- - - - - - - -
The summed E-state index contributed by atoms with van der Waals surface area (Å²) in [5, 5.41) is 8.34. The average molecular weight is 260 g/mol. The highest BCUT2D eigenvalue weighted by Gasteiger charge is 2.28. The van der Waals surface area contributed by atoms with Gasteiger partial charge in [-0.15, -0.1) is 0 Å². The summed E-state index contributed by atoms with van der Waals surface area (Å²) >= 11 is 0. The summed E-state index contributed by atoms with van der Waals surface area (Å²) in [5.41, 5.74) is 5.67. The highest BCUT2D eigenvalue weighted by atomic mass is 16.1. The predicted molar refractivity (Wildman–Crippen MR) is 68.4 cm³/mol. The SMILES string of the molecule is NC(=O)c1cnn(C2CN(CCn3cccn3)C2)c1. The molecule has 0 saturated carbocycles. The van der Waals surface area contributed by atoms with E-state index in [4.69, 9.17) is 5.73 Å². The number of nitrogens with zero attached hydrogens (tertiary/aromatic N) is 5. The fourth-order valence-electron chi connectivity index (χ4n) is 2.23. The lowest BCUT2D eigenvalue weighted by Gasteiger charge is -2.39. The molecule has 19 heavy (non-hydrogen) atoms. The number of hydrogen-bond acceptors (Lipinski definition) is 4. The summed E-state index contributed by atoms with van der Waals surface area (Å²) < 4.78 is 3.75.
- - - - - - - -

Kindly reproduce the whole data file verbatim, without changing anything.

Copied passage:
The summed E-state index contributed by atoms with van der Waals surface area (Å²) in [5, 5.41) is 8.34. The average molecular weight is 260 g/mol. The highest BCUT2D eigenvalue weighted by Gasteiger charge is 2.28. The van der Waals surface area contributed by atoms with Gasteiger partial charge in [-0.15, -0.1) is 0 Å². The summed E-state index contributed by atoms with van der Waals surface area (Å²) >= 11 is 0. The summed E-state index contributed by atoms with van der Waals surface area (Å²) in [5.41, 5.74) is 5.67. The highest BCUT2D eigenvalue weighted by atomic mass is 16.1. The predicted molar refractivity (Wildman–Crippen MR) is 68.4 cm³/mol. The SMILES string of the molecule is NC(=O)c1cnn(C2CN(CCn3cccn3)C2)c1. The molecule has 0 saturated carbocycles. The van der Waals surface area contributed by atoms with E-state index in [4.69, 9.17) is 5.73 Å². The number of nitrogens with zero attached hydrogens (tertiary/aromatic N) is 5. The fourth-order valence-electron chi connectivity index (χ4n) is 2.23. The lowest BCUT2D eigenvalue weighted by Gasteiger charge is -2.39. The molecule has 19 heavy (non-hydrogen) atoms. The number of hydrogen-bond acceptors (Lipinski definition) is 4. The summed E-state index contributed by atoms with van der Waals surface area (Å²) < 4.78 is 3.75.